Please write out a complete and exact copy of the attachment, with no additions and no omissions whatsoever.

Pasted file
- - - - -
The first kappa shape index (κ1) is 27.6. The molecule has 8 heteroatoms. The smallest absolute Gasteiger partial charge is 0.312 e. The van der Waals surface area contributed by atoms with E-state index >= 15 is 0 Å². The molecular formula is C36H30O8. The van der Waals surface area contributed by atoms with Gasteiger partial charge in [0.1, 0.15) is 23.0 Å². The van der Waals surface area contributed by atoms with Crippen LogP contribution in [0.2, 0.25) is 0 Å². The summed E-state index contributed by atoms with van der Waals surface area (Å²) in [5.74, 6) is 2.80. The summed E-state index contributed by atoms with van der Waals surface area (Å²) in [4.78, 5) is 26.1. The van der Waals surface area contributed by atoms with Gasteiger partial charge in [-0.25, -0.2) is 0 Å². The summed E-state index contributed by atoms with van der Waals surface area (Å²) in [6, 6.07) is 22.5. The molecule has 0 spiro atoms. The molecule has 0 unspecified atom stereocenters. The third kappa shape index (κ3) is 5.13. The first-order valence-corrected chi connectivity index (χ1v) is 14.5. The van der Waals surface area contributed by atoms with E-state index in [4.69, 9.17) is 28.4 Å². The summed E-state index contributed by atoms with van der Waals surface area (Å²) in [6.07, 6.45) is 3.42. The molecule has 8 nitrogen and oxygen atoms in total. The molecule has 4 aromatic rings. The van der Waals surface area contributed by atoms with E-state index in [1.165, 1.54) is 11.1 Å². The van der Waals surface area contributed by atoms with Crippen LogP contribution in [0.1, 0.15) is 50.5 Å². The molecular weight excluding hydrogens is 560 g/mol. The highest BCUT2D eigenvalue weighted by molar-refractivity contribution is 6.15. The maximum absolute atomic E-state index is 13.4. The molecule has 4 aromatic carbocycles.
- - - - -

The first kappa shape index (κ1) is 27.6. The molecule has 8 heteroatoms. The smallest absolute Gasteiger partial charge is 0.312 e. The van der Waals surface area contributed by atoms with E-state index >= 15 is 0 Å². The molecular formula is C36H30O8. The van der Waals surface area contributed by atoms with Gasteiger partial charge in [0.1, 0.15) is 23.0 Å². The van der Waals surface area contributed by atoms with Crippen LogP contribution in [0.2, 0.25) is 0 Å². The summed E-state index contributed by atoms with van der Waals surface area (Å²) in [5.74, 6) is 2.80. The summed E-state index contributed by atoms with van der Waals surface area (Å²) in [4.78, 5) is 26.1. The van der Waals surface area contributed by atoms with Gasteiger partial charge in [-0.25, -0.2) is 0 Å². The summed E-state index contributed by atoms with van der Waals surface area (Å²) in [6, 6.07) is 22.5. The molecule has 0 spiro atoms. The molecule has 0 unspecified atom stereocenters. The third kappa shape index (κ3) is 5.13. The first-order valence-corrected chi connectivity index (χ1v) is 14.5. The van der Waals surface area contributed by atoms with E-state index in [4.69, 9.17) is 28.4 Å². The summed E-state index contributed by atoms with van der Waals surface area (Å²) in [6.07, 6.45) is 3.42. The molecule has 8 nitrogen and oxygen atoms in total. The molecule has 4 aromatic rings. The van der Waals surface area contributed by atoms with E-state index in [1.165, 1.54) is 11.1 Å². The van der Waals surface area contributed by atoms with Crippen LogP contribution in [0.1, 0.15) is 50.5 Å². The molecular weight excluding hydrogens is 560 g/mol. The highest BCUT2D eigenvalue weighted by molar-refractivity contribution is 6.15. The maximum absolute atomic E-state index is 13.4. The molecule has 4 aromatic carbocycles.